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Urbanisation and climate action: lessons for the Asia-Pacific region


A blog written by Dr Andrew Sudmant, Research Fellow in the School of Earth and Environment

As cities in the Asia-Pacific Region absorb an additional billion people over the next twenty-five years, it is no exaggeration to say that the processes of urbanisation that take place will significantly determine the path of the global climate. To what extent can urban growth, sustainable development, and climate action, all be achieved simultaneously?

As stakeholders meet this week for Asia-Pacific Climate Week they can turn to a growing body of research from academics at the University of Leeds.

Lower carbon means better growth

As renewable energy costs continue to plunge and new technologies are developed, the economic case for climate action continues to grow stronger. Approximately one-quarter of business-as-usual emissions from urban areas – including from cities that are rapidly growing – can be mitigated in the next 5-10 years with the implementation of currently available actions that generate financial returns for investors and policymakers.

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The scale of wider benefits, however, from cleaner air, to new employment and reduced energy poverty, can be orders of magnitude more significant and in amongst electric cars and the latest breakthroughs in solar modules, some of the measures that achieve the largest impact, are well known, even relatively prosaic. For example, increasing rates of cycling in Shanghai would not only achieve substantial reductions in greenhouse gas emissions, but would reduce expenditure on energy, improve air quality, and support a shift to more liveable neighbourhoods.

Processes of urban governance are key

Even as the economic case for low carbon action grows, and as social and political pressure increases, a persistent gap exists between the level of climate action we need, and the levels of action we are taking. Part of this gap is the result of a lack of on the ground, place-based support for low carbon action. Low carbon opportunities can be highly place and context specific. Indeed, a divide is developing between cities that produce carbon-intensive goods and services, and places that are sites of consumption of these goods and services, with each of these places offering different opportunities for climate action.

Realising action is also challenged by underdeveloped processes of urban governance. Coordination, both vertically between levels of government, and horizontally between government and diverse sets of public and private urban stakeholders, is critical to support the exchange of knowledge, the coordination of action, and to direct capacities. The Changning Low Carbon Office in Shanghai provides an example that can be learned from. By developing resources such as China’s first online platform for monitoring the energy performance of buildings, the Changning Office has supported the retrofit of more than half the regions commercial and public space over the last decade.

New technologies are more likely to complement, than replace, existing forms and processes of action

If in the 2000s we wanted flying cars and instead got 140 characters, a view of any major publication in the last year would suggest the technological revolution had merely been delayed. Floating wind turbines, autonomous vehicles, solid state batteries, full-spectrum solar panels, 5G smart grids, personal jetpacks, what should we make of the increasing number of technologies that crowd headlines, and in some cases, the public imagination?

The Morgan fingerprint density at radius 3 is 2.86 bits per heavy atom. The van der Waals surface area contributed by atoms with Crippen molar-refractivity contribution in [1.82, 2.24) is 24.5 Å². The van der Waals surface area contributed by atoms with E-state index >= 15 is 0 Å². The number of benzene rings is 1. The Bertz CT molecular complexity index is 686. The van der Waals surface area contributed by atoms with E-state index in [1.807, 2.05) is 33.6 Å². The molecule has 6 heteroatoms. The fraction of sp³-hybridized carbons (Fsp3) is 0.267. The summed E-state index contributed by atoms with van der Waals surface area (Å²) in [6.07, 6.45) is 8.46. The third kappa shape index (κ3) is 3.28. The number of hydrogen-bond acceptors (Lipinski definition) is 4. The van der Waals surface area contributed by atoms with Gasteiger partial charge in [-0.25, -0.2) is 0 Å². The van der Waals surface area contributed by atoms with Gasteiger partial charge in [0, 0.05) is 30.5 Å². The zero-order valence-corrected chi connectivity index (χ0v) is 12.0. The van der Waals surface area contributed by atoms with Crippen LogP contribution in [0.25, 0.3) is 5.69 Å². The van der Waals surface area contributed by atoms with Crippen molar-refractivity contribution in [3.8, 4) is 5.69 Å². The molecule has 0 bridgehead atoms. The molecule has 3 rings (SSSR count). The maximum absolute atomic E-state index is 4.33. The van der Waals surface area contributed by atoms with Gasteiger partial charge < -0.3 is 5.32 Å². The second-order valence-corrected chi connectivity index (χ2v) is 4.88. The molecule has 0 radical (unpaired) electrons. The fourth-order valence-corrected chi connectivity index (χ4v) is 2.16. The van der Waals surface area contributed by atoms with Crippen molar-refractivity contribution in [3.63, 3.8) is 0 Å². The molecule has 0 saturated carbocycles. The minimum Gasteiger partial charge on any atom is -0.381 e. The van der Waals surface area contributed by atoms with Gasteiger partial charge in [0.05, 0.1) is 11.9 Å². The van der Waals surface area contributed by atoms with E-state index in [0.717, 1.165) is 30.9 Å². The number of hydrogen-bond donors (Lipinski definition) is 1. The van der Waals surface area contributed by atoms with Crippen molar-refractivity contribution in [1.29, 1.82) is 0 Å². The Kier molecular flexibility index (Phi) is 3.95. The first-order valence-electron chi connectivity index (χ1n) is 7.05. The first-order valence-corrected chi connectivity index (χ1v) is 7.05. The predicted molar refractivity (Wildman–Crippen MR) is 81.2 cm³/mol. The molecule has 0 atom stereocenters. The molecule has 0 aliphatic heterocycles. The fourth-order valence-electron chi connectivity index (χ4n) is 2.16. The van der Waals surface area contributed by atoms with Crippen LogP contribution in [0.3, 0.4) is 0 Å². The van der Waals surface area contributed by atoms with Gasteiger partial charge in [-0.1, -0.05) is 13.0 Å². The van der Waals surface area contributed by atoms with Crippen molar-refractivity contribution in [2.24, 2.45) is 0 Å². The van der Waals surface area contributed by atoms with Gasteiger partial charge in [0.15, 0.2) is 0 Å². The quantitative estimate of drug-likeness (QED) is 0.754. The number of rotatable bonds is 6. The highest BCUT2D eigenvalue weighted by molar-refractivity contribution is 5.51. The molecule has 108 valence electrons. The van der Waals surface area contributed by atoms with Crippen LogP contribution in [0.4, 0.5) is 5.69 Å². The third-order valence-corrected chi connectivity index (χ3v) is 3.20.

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Where such technologies are more than toys for the wealthy (as with personal jetpacks), finding ways to leverage innovations without delaying action, or privileging what is new and exciting (autonomous cars) over what is established and effective (walking and cycling), is the challenge facing policymakers. This is especially the case for innovations that have the potential to support decision making. For example, we found several ways the use of Google Maps data in Hubballi-Dharwad, India, could lead to unintended consequences for urban transport policymaking if it is not paired with on-the-ground analysis of transport conditions.

Equity enables action

It is a cruel feature of climate change that those who will be affected most by a changing climate and those who could be most negatively affected by action, are those who can afford it least. Making wider socioeconomic considerations central to programs of action, however, is found to be critical for developing long-term, sustaining programs of action. In Kolkata, India, for example, realising significant opportunities for the mitigation of emissions from the waste sector is supported by working with communities that depend on waste-picking. Similarly, working with the informal transport sector can be the key to unlocking both social environmental benefits from urban mobility.

Drawing on these and wider lessons from research will be central to informing the strategies and approaches policymakers take to COP26 in November, and to action taken beyond. As such, experts across the University of Leeds will continue to work with collaborators in the Asia Pacific region, forging the way to a more sustainable future.


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